Ethiopian Church asks for justice and rule of law
Christians are coming under siege in Muslim-dominated parts of Ethiopia with rising numbers of attacks and killings.
Reports coming out of the rural towns and villages in many eastern regions of Ethiopia are showing the persecution many Christian communities are going through all the time.
The predominant crises in East Africa including the militant Jihadist activities of Al Shabaab in Kenya and the terrorist insurgencies in DR Congo and the invasion of Christian communities in Uganda and South Sudan have taken all the attention.
But the challenges facing Christians in Ethiopia are just as severe. In many rural communities in Ethiopia, notices are posted on homes of Christians. They are asked to convert to Islam or face death. The attacks are getting more brazen. In June a Muslim group attacked Orthodox Christians attending morning prayers at St Michaels Church in Oromia Jimma Zone, in Ethiopia.
A Muslim mob attacked christians and torched over 80 Christian homes, after a Friday Jummat prayer following a rumour that the house of the Christian was going to be turned into a Church.
‘By no means shall there be a church here.’” The mob is reported to have chanted.
Christians in the village of Al-Beida are currently forced to travel four miles to pray at the Holy Virgin and the Archangel Michael Coptic Orthodox Church.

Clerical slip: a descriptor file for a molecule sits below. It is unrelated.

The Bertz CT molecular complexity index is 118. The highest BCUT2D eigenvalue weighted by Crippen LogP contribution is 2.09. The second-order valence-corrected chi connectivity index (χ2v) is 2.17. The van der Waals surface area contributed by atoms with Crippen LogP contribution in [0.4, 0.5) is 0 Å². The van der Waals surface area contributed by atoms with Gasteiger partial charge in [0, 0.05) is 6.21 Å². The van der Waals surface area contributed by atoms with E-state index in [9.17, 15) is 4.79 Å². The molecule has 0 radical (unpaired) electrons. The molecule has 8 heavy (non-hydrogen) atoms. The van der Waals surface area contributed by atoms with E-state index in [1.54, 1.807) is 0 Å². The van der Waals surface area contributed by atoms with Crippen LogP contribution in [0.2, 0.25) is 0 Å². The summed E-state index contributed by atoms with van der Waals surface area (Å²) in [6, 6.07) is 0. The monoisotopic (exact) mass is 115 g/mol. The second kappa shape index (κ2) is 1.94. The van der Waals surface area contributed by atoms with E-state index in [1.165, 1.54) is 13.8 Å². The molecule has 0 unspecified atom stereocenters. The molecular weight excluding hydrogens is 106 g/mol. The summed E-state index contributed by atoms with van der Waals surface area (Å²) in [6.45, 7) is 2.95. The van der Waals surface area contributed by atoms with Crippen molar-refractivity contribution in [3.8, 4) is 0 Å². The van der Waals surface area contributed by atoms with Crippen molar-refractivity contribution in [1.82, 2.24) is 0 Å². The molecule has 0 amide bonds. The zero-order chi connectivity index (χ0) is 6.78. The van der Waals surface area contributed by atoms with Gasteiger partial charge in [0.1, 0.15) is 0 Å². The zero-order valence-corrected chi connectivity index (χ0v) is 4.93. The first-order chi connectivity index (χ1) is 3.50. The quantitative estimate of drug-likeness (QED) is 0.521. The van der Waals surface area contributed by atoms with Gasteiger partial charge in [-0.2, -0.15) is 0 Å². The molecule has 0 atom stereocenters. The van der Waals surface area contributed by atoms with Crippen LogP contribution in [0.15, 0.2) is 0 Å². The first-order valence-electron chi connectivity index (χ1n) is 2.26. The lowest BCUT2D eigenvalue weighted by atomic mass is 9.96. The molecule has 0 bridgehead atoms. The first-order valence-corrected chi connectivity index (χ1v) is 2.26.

So-called Islamic State have executed Ethiopian Christians, who “travelled to Libya in the hope of getting a boat to Europe to start a new life.” and posted the videos of the execution online.
An Open Doors report says a political protest in Oromo State, was used as an excuse to attack Christians of the Full Gospel Church in Koladiba, near Gonder on August 6. Also in Hirna in Oromia, Eastern Ethiopia, Islamists are reported to have attacked eight houses belonging to Christians, declaring they “will eradicate the Christian faith from the fully Islamic village.”
Reports from Ethiopia are slow in coming due to restrictions and many other challenges the local churches face. The rising tide of Islamic Jihadists and the bias from local law enforcement authorities in many predominantly Islamic towns and communities are drowning out the voices of the persecuted Christians in Ethiopia.
Ethiopian Christians are asking their government for “political reform, justice, and the rule of law.”